My, what a week it’s been! The market had its largest single day point drop in history on Monday, seeing a decline of The DOW of 1,175 points, which followed an almost-as-bad Friday. Then yesterday we had another 1,000 point drop. As a result, everybody is running around competing for spots on the news shows to discuss why this occurred and what it may mean for the rest of the year, and for your financial future. And while this is no laughing matter, there is an opportunity for perspective I’d like to offer.
The DOW’s value right now, as I write this, is back to the level it was at the beginning of December when everyone was gushing about how great the market had been doing. That’s right, the market’s largest point declines in history have done little more than reset the investing calendar back two months. That just shows how quickly the market ran up in a very short period of time between December and now.
Of course, this could mark the beginning of a larger continued selloff in the stock market, which may play out more slowly than it has this past week, but the fact of the matter is, we’re still in VERY good shape, thanks to the incredible returns of the last few months. This leads any reasonable person, however, to question, “Should we be doing anything?”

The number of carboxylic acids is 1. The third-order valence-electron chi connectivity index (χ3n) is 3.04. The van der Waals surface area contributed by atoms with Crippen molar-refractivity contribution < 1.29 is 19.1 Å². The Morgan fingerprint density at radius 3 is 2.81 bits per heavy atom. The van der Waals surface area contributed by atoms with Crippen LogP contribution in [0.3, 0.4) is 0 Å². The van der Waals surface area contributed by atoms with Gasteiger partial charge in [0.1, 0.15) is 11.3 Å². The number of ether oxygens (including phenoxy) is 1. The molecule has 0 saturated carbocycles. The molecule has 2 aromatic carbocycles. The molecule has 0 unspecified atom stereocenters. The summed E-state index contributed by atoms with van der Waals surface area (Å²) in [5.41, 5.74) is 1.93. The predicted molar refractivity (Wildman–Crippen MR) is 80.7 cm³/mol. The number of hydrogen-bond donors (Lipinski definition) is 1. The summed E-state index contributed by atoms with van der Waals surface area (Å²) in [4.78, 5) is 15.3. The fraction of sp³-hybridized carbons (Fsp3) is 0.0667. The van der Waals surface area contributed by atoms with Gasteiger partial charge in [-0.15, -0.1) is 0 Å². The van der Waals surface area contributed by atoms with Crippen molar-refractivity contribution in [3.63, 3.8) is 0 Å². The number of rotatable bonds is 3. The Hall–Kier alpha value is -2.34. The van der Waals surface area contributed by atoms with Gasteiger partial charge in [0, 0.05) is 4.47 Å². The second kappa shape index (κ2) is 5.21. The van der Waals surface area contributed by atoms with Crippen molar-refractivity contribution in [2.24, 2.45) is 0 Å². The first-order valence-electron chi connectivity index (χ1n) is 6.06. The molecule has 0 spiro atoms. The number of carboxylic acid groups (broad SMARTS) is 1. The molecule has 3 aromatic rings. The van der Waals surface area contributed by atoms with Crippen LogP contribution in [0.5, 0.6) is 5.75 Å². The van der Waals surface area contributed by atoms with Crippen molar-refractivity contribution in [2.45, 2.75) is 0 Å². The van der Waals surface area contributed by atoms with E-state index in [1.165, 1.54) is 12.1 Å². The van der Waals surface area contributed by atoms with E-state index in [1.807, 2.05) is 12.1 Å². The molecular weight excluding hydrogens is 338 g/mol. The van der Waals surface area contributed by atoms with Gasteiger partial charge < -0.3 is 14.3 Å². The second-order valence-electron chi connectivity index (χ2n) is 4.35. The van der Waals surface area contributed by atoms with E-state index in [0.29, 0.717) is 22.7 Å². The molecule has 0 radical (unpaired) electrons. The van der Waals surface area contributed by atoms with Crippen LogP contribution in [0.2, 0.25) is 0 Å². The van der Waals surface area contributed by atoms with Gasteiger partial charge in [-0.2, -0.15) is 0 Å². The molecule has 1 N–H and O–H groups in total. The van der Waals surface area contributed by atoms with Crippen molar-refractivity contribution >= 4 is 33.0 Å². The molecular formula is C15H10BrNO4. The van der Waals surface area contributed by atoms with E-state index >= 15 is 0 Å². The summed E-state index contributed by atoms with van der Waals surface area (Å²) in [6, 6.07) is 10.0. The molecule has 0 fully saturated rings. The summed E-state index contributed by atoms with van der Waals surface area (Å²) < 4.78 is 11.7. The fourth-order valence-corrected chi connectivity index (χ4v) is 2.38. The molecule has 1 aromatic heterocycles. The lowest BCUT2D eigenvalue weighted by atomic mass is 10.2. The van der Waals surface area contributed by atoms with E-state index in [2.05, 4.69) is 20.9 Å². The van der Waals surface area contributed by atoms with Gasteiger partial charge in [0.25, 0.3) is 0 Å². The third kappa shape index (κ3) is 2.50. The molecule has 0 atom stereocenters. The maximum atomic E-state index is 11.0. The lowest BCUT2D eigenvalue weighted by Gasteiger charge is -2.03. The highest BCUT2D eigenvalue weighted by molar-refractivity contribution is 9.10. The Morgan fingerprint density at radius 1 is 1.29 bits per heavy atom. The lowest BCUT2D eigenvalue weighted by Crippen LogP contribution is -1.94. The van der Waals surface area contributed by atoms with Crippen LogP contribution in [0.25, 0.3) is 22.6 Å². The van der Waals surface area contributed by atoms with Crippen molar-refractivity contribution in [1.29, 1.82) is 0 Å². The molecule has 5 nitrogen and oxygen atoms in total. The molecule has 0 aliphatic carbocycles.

While everyone’s situation is very unique, and will warrant a different perspective on these matters, we’ve already worked with each of you to put into place the planning that still allows objectives to be met whether the market is down or up over the next year or two. That said, here are a few other thoughts to consider.
- The economy is strong. There are no major recessionary indicators right now that point toward economic reasons for a market panic.
- Banks are strong. A study of federal banks reveals that they are by and large flush with cash. Unlike 2008 when banks were leveraged to the hilt, banks today are sitting on large amounts of cash that provides stability in the larger economy.
- Interest rates are rising. One of the Federal Reserve’s primary objectives is to get interest rates back up to ‘normal’ levels. Because interest rates are so closely tied to bond values – and bond values’ attractiveness affects stock prices – we’re witnessing some resetting of asset values relative to risk in the respective markets as a result of getting back to interest rate business as usual. A reasonable rise in interest rates is actually a sign of a return to strength in the economy.
These factors should give investors plenty of reasons to shut off the TV and remain focused on investing for the long-term. These declines present buying opportunities within your portfolio, and we’re implementing those on an ongoing basis, trimming cash and bonds in order to buy quality stocks at a discount.
If, however, you find yourself jolted by these large market movements, please refer back to last week’s commentary on training your mind to process the scale of change in our new markets. The numbers are bigger which requires that we reset our thinking as well. If the market resets back to earlier values, we’ll consider making small strategic adjustments, while remaining focused on the long game.
All the best,
Adam Cufr, RICP®